A quick search of Complex Regional Pain Syndrome (CRPS) on the NHS website goes some way to explaining Rachel Bagshaw and Chris Thorpe’s chosen premise for The Shape of the Pain: ‘a poorly understood condition in which a person experiences persistent severe and debilitating pain,’ it reads.
In this one-person show at Wilton’s Music Hall, Hannah McPake explores the psychological and social effects of this ‘poor understanding,’ interrogating not only lackadaisical patient-management within the medical profession, but also considering the impact of pain on romantic relationships, and perhaps most pertinently, on self-perception and mental wellbeing.
The Fringe First award-winning script is a confessional continuum, at times epigrammatic, but rarely poetic: ‘I am a test that you can fail in a lot of ways,’ McPake declares. It’s her ability to switch from these light reflections to passages of sinister intensity which give the show its motion, helped by Melanie Wilson’s score and Joshua Pharo’s light design; we can locate McPake’s psyche in nanoseconds, even if ‘the person feeling the pain is not me’.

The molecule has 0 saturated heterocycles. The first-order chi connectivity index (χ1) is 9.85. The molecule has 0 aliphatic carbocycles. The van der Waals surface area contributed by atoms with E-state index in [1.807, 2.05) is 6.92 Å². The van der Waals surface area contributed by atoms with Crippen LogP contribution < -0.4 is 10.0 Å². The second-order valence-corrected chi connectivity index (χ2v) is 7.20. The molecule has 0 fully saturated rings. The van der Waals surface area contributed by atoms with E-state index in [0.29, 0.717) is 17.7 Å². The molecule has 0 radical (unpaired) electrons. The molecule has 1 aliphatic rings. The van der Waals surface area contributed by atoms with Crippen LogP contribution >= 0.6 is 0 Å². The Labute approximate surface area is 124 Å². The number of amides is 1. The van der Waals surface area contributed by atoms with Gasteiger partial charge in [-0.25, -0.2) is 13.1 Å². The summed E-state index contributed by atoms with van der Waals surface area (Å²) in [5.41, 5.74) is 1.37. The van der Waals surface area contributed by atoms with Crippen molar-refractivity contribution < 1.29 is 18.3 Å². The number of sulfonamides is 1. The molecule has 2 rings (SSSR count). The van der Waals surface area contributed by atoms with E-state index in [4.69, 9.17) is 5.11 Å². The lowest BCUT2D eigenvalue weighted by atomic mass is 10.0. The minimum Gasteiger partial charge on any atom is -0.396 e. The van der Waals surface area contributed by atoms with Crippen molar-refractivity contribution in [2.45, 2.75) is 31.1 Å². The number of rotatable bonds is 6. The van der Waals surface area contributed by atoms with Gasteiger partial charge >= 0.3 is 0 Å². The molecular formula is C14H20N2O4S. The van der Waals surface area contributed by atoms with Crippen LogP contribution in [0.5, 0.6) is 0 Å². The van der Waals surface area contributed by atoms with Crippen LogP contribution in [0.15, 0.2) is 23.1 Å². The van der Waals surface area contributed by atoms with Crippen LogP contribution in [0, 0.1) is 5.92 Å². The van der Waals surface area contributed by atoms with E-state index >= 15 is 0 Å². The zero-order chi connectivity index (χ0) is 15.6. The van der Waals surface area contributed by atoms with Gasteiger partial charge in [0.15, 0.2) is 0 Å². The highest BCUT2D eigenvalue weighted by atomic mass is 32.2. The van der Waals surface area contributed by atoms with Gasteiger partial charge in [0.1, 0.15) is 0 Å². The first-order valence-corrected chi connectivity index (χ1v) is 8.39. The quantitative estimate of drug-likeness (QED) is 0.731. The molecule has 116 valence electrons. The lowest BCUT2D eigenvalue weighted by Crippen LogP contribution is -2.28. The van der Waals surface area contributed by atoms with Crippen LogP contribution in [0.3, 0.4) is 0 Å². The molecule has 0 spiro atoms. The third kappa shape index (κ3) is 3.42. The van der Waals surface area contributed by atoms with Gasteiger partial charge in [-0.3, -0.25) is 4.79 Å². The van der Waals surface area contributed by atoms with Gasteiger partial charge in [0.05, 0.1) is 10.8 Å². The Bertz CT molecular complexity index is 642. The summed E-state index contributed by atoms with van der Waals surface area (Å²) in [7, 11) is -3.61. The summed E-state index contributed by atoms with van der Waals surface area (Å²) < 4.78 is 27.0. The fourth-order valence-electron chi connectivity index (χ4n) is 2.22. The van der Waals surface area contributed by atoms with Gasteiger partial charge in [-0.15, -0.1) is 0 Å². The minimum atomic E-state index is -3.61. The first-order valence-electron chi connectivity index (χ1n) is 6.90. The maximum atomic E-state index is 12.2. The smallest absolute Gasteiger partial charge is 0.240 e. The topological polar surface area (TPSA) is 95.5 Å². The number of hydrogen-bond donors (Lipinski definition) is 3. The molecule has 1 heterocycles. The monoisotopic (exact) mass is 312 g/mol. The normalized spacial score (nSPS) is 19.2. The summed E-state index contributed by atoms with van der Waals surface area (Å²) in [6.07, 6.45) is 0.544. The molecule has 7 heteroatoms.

The home becomes the nightclub, which becomes the bedroom as the infancy of a new relationship is traced, but the fictional love story serves only to signpost McPake’s self-assessment. It’s a welcome storyline, but as a psychological facilitator, rather than delineated plotline. The mystery man rightly remains nameless.
The play’s strength lies in McPake’s ability to draw attention to language’s injurious potential, modifying familiar phrases like ‘have you tried [a certain treatment for pain]?’ and revealing their absurdity when relentlessly repeated.
At times the transition between these experiments and more linear passages leaves us momentarily confused, and the piece is at times disjointed. Perhaps accepting that this fracturing is a thematic necessity rather than a structural choice is the clearest path to understanding. Meanwhile, the 160 year old music hall resembles a nave in the deepest moments of confession. The Shape of the Pain is a tantalising experience.